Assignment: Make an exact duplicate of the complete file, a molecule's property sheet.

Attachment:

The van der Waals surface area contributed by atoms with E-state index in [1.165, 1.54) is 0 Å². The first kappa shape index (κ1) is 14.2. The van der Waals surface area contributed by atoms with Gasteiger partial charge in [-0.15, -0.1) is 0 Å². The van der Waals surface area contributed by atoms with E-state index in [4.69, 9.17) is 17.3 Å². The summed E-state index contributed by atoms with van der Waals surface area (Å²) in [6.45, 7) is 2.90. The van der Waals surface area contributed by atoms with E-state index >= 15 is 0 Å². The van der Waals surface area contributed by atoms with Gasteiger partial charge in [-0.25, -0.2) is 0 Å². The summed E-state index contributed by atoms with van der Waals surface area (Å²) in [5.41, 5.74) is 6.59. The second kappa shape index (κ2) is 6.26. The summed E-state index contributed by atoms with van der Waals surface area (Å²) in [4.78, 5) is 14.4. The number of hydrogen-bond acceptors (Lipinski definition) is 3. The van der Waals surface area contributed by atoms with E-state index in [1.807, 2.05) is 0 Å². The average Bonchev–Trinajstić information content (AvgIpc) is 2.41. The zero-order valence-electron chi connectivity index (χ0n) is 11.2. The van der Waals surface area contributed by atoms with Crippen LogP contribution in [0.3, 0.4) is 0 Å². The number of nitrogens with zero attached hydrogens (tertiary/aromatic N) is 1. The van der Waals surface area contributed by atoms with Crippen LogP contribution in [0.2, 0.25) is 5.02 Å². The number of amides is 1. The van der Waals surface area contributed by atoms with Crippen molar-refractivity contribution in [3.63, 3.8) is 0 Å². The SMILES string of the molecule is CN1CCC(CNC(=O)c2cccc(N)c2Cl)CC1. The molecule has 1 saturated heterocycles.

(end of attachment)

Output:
The van der Waals surface area contributed by atoms with E-state index in [1.165, 1.54) is 0 Å². The first kappa shape index (κ1) is 14.2. The van der Waals surface area contributed by atoms with Gasteiger partial charge in [-0.15, -0.1) is 0 Å². The van der Waals surface area contributed by atoms with E-state index in [4.69, 9.17) is 17.3 Å². The summed E-state index contributed by atoms with van der Waals surface area (Å²) in [6.45, 7) is 2.90. The van der Waals surface area contributed by atoms with E-state index >= 15 is 0 Å². The van der Waals surface area contributed by atoms with Gasteiger partial charge in [-0.25, -0.2) is 0 Å². The summed E-state index contributed by atoms with van der Waals surface area (Å²) in [5.41, 5.74) is 6.59. The second kappa shape index (κ2) is 6.26. The summed E-state index contributed by atoms with van der Waals surface area (Å²) in [4.78, 5) is 14.4. The number of hydrogen-bond acceptors (Lipinski definition) is 3. The van der Waals surface area contributed by atoms with E-state index in [1.807, 2.05) is 0 Å². The average Bonchev–Trinajstić information content (AvgIpc) is 2.41. The zero-order valence-electron chi connectivity index (χ0n) is 11.2. The van der Waals surface area contributed by atoms with Crippen LogP contribution in [0.3, 0.4) is 0 Å². The number of nitrogens with zero attached hydrogens (tertiary/aromatic N) is 1. The van der Waals surface area contributed by atoms with Crippen LogP contribution in [0.2, 0.25) is 5.02 Å². The number of amides is 1. The van der Waals surface area contributed by atoms with Crippen molar-refractivity contribution in [3.63, 3.8) is 0 Å². The SMILES string of the molecule is CN1CCC(CNC(=O)c2cccc(N)c2Cl)CC1. The molecule has 1 saturated heterocycles.